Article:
Toronto set to begin $3B bypass tunnel project to keep CSOs out of waterways


A tunnel boring machine (TBM) named Donnie is nearly ready to dig the City of Toronto’s new 10.5-kilometre long Coxwell Bypass Tunnel, in a effort to stop the flow of rain-driven sewage into Lake Ontario, officials have announced.

As the first phase of a five-phase $3-billion venture, the project marks the largest and most significant stormwater management program in the city’s history. The tunnel will capture, store and transport combined sewer overflows and a mix of rainwater and sewage for treatment at the city’s Ashbridges Bay Treatment Plant.

According to City of Toronto officials, this program “will greatly improve the water quality in the Lower Don River, Taylor-Massey Creek and along Toronto’s Inner Harbour, by keeping combined sewer overflow out of our waterways through the upgrading of technology and capacity to capture, transport and treat it.”

Toronto Mayor John Tory has stated that he will continue to urge the federal and provincial governments to chip in for the huge financial price tag of the project.


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“Once this work is complete, it will capture and store combined water-sewer outflows during significant rainfall,” Tory told reporters at the unveiling of the TBM.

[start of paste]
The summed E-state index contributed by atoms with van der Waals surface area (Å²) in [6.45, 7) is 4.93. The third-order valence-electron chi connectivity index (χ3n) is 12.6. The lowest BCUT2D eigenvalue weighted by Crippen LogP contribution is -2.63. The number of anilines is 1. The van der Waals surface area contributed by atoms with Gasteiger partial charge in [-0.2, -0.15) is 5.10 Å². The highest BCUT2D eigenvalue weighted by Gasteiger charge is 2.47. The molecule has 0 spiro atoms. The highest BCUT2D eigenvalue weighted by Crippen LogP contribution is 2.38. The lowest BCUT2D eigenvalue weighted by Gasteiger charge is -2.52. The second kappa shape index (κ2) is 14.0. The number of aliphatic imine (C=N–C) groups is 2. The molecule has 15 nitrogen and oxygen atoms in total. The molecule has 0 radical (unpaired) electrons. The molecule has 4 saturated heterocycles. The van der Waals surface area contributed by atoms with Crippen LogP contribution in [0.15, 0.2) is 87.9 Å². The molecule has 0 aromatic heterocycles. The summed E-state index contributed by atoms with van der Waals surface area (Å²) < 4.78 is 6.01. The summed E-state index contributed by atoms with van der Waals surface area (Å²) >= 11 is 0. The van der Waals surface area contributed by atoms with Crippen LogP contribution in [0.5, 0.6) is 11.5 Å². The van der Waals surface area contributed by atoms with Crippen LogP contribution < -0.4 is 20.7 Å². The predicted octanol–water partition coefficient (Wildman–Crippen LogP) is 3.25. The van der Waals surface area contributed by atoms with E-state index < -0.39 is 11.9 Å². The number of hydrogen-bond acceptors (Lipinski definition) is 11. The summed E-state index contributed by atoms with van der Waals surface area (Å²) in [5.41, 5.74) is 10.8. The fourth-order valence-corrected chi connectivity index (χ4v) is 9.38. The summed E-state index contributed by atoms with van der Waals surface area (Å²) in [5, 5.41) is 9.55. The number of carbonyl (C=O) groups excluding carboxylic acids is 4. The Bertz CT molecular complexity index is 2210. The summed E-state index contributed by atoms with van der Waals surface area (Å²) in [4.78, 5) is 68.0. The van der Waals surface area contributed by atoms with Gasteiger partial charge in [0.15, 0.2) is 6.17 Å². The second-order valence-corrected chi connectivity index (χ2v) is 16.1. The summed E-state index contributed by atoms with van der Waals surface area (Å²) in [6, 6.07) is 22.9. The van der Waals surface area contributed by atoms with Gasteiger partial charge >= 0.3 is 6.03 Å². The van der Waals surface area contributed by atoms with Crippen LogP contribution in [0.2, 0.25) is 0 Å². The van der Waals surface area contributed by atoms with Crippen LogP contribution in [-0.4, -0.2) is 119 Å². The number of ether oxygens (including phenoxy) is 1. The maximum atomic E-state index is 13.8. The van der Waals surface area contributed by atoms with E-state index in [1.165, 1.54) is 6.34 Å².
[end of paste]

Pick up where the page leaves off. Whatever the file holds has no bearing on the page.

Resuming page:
Following testing early in the new year, the TBM will bore a tunnel approximately 6.3 metres wide and 50 metres deep, parallel to the Don River, at a cost of some $400 million. The machine is 115 metres in length and weighs nearly 1,000 tonnes. It can bore at least 20 metres of tunnel per day and is expected to have completed its duties some time in 2024.

“The grand scale of the tunnel boring machine makes you realize the incredible scope and complexity of this project,” announced Toronto Councillor Jennifer McKelvie, vice-chair of the Infrastructure and Environment Committee. “I’m delighted to be here today to mark this momentous next step in a project that will bring considerable benefits in cleaning up Toronto’s waterways and aquatic habitat and enhancing recreational opportunities for residents and visitors,” added McKelvie.

The Don River and Central Waterfront Tunnel System will consist of three integrated tunnels, 12 wet weather flow storage shafts along the tunnels, 12 connection points to the tunnels for stormwater and combined sewer overflows, seven offline storage tanks, and the technology necessary to regulate the flows inside the city’s sewer system. 

Five stages of the project:

  • Don River and Central Waterfront wet weather flow system
  • Ashbridges Bay landform project/site of future high-rate treatment facility
  • New integrated pumping system
  • New outfall
  • New UV disinfection wastewater treatment system

The video below explains further details of the project.


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